Don’t you think it was quite nice of the players to give their GMs some fresh grist for the mill when it comes to the head shot debate with a couple of well-timed questionable hits over the weekend?
That’s what’s so great about things such as head shots and violence in the NHL; you never, ever have to worry about them fading from our consciousness or ceasing to become a hot-button issue because we’re always only one ugly incident away from them becoming relevant again.
And we all know how often those happen. It seems almost every other week we’re hearing people clucking their tongues and saying, “You never want to see a player taken off on a stretcher” while he’s being taken off on a stretcher.
So it was this past weekend with Chris Neil of the Ottawa Senators and Matt Cooke of the Pittsburgh Penguins once again putting the head shot debate front and center in advance of the GM meetings, which open in Boca Raton, Fla., Monday.
“We don’t need any more of them to realize this is a problem that needs to be addressed,” said Carolina Hurricanes GM Jim Rutherford, who had seen the Neil hit on John Mitchell, but not the Cooke hit on Marc Savard when contacted early Sunday night.
It will be interesting to see what the GMs do about this issue, since it appears absolutely nothing has changed with respect to the debate over the past couple of months. After both hits, we were treated to the weary and predictable, “I was only finishing my check,” from both offenders and on the Neil hit, at least, it seemed there were as many people blaming Mitchell for not being aware Neil was on the ice as those who were accusing Neil of headhunting. The scorn for Cooke’s despicable hit on Savard was much more one-sided, but to these eyes there was nothing different from that hit than the one Mike Richards placed on David Booth that was judged to be a perfectly clean and legal hit by many in the hockey community.
That’s the problem with this debate and it’s also the crux of why I’m expecting so little from the GMs and the league on this issue. It’s safe to say nothing divides the hockey world more than the question of head shots. One man’s blatant and vicious blow to the head is another’s bona fide hockey hit. And many in the hockey establishment just can’t seem to get beyond the fear that by doing anything to tone down on-ice collisions would turn hockey into 4-on-4 ringette.
Even the International Ice Hockey Federation can’t seem to get its act together on this issue, despite the fact it could not have been more forceful on the issue prior to the Olympics. Rene Fasel, the president of the IIHF, can be seen on the organization’s website personally saying, “There is no such thing as a clean hit to the head in international ice hockey. The IIHF’s approach to this rule is a no-brainer.”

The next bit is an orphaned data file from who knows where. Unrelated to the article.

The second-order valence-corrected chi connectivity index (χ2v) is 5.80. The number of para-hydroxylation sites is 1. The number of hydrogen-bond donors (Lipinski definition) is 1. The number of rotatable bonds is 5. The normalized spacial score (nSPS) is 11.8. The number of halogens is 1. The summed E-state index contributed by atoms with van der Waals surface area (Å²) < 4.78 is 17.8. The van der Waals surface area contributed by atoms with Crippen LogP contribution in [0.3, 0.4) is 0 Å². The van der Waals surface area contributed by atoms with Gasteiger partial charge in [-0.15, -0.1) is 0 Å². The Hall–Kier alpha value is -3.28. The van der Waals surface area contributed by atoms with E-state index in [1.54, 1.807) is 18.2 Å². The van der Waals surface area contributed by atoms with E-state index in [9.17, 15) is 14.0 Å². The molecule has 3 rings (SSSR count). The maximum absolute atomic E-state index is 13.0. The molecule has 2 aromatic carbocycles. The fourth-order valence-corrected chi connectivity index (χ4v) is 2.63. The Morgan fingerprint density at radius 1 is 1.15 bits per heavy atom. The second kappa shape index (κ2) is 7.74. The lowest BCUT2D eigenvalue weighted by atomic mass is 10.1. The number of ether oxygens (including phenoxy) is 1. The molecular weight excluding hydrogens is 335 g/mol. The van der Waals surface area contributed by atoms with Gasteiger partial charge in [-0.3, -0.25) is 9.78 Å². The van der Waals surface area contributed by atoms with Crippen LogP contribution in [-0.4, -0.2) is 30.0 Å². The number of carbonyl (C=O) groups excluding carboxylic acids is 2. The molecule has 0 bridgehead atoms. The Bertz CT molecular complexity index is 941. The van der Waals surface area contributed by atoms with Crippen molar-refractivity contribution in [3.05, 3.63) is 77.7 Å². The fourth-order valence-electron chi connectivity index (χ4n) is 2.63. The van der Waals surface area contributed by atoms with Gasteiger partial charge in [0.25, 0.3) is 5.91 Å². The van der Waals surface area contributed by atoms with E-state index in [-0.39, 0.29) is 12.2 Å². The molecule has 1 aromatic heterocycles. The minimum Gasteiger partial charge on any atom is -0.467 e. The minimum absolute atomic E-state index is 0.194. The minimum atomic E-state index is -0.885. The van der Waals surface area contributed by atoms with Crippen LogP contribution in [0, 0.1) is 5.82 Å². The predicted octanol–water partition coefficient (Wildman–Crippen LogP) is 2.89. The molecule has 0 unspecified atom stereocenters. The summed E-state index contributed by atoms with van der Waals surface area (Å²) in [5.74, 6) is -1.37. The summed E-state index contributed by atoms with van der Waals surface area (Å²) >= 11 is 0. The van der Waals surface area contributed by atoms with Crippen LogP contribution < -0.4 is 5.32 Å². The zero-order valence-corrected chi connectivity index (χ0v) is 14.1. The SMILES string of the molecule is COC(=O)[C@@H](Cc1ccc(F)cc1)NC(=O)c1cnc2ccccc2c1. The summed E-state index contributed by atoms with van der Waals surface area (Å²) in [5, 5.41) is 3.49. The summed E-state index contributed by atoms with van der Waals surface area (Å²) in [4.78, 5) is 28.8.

Couldn’t be more black-and-white, could it? But it certainly didn’t look that way during the Olympics when Alex Ovechkin drilled his shoulder into Jaromir Jagr’s head in the neutral zone. Not only was there no penalty on the play, it directly led to a Russian goal that turned the tide of the game and effectively rendered Jagr useless for the rest of the game and the tournament.
By most hockey people’s standards, the Ovechkin hit represents everything that makes the game exciting and should be applauded, which it was. But by the strict definition set forth by the IIHF, it was a head shot, plain and simple. It was not penalized, it was not reviewed and it was never considered an issue at the tournament.
All of which makes the head shot debate such a red herring. There is talk the GMs will recommend to the board of governors that a head shot to an unsuspecting and vulnerable player be punished with supplementary discipline, but how do you judge a player to be unsuspecting and vulnerable? As Rutherford points out, players have learned to turn their backs to the play in order to draw a penalty for hitting from behind.
“Every time we put something in, the players are so smart that they’re able to adapt to it.” Rutherford said.
The best proposal I’ve heard so far comes from Detroit Red Wings GM Ken Holland, who has always been known to be one to cut to the chase. His proposal would have made the Richards hit a suspendable offense. In his rule, if a player is looking in one direction and he is hit directly in the head from a player on the blindside, the offending player would receive an automatic two-minute penalty, or a major and a game misconduct at the referee’s discretion, and would be automatically subject to supplemental discipline with heavy suspensions that increase for subsequent offenses.
“We’re talking about three or four hits a year,” Holland said.
It’s not perfect and I don’t think it goes far enough, but it’s probably about as close to action as we’re going to see on this front from GMs. Even then, I’m not convinced there will be any consensus on the issue coming out of these meetings. The more we see of this issue, the more I’m convinced the NHL is either going to have to leave the rule alone and deal with having their most valuable assets regularly taken off on a stretcher or they’ll have to place an outright ban on head shots the way the Ontario League has done.
“All I can say is something needs to be done to stop these hits,” Rutherford said. “This is a tough one, but the alternative is not to do anything about it.”
We’ve heard this kind of talk before, but that doesn’t mean this group is not above taking the path of least resistance. The hockey world waits, but we’re not getting our hopes up.
Ken Campbell, author of the book Habs Heroes, is a senior writer for The Hockey News and a regular contributor to THN.com. His blog will appear Wednesdays and Fridays and his column, Campbell’s Cuts, appears Mondays.
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